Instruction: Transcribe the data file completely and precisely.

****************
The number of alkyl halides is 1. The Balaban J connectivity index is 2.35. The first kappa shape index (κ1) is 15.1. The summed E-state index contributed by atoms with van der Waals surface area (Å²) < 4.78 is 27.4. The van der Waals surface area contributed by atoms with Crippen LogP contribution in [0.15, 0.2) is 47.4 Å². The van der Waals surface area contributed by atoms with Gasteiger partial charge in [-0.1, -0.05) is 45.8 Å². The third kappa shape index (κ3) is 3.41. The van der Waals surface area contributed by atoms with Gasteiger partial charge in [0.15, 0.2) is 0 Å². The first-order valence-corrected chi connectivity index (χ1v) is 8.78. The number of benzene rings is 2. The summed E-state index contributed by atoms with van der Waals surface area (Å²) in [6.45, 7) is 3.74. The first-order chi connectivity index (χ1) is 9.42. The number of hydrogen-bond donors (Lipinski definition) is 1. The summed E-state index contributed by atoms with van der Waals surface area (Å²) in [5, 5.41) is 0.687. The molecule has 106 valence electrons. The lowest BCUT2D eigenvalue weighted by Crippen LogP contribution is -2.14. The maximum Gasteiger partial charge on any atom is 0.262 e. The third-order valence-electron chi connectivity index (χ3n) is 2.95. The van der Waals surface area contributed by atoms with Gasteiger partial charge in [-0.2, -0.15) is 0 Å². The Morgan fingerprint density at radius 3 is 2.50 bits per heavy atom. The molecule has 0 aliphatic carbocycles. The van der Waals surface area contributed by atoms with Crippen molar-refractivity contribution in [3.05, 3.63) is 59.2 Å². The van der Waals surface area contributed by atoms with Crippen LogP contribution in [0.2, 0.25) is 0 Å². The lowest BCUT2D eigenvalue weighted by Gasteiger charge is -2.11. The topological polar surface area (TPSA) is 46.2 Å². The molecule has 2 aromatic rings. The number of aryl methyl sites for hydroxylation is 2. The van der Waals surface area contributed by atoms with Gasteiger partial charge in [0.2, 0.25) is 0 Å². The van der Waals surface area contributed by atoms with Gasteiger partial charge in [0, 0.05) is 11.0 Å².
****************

The number of alkyl halides is 1. The Balaban J connectivity index is 2.35. The first kappa shape index (κ1) is 15.1. The summed E-state index contributed by atoms with van der Waals surface area (Å²) < 4.78 is 27.4. The van der Waals surface area contributed by atoms with Crippen LogP contribution in [0.15, 0.2) is 47.4 Å². The van der Waals surface area contributed by atoms with Gasteiger partial charge in [-0.1, -0.05) is 45.8 Å². The third kappa shape index (κ3) is 3.41. The van der Waals surface area contributed by atoms with Gasteiger partial charge in [0.15, 0.2) is 0 Å². The first-order valence-corrected chi connectivity index (χ1v) is 8.78. The number of benzene rings is 2. The summed E-state index contributed by atoms with van der Waals surface area (Å²) in [6.45, 7) is 3.74. The first-order chi connectivity index (χ1) is 9.42. The number of hydrogen-bond donors (Lipinski definition) is 1. The summed E-state index contributed by atoms with van der Waals surface area (Å²) in [5, 5.41) is 0.687. The molecule has 106 valence electrons. The lowest BCUT2D eigenvalue weighted by Crippen LogP contribution is -2.14. The maximum Gasteiger partial charge on any atom is 0.262 e. The third-order valence-electron chi connectivity index (χ3n) is 2.95. The van der Waals surface area contributed by atoms with Gasteiger partial charge in [-0.2, -0.15) is 0 Å². The Morgan fingerprint density at radius 3 is 2.50 bits per heavy atom. The molecule has 0 aliphatic carbocycles. The van der Waals surface area contributed by atoms with Crippen molar-refractivity contribution in [3.05, 3.63) is 59.2 Å². The van der Waals surface area contributed by atoms with Crippen LogP contribution in [0.2, 0.25) is 0 Å². The lowest BCUT2D eigenvalue weighted by Gasteiger charge is -2.11. The topological polar surface area (TPSA) is 46.2 Å². The molecule has 2 aromatic rings. The number of aryl methyl sites for hydroxylation is 2. The van der Waals surface area contributed by atoms with Gasteiger partial charge in [0.2, 0.25) is 0 Å². The van der Waals surface area contributed by atoms with Gasteiger partial charge in [0, 0.05) is 11.0 Å².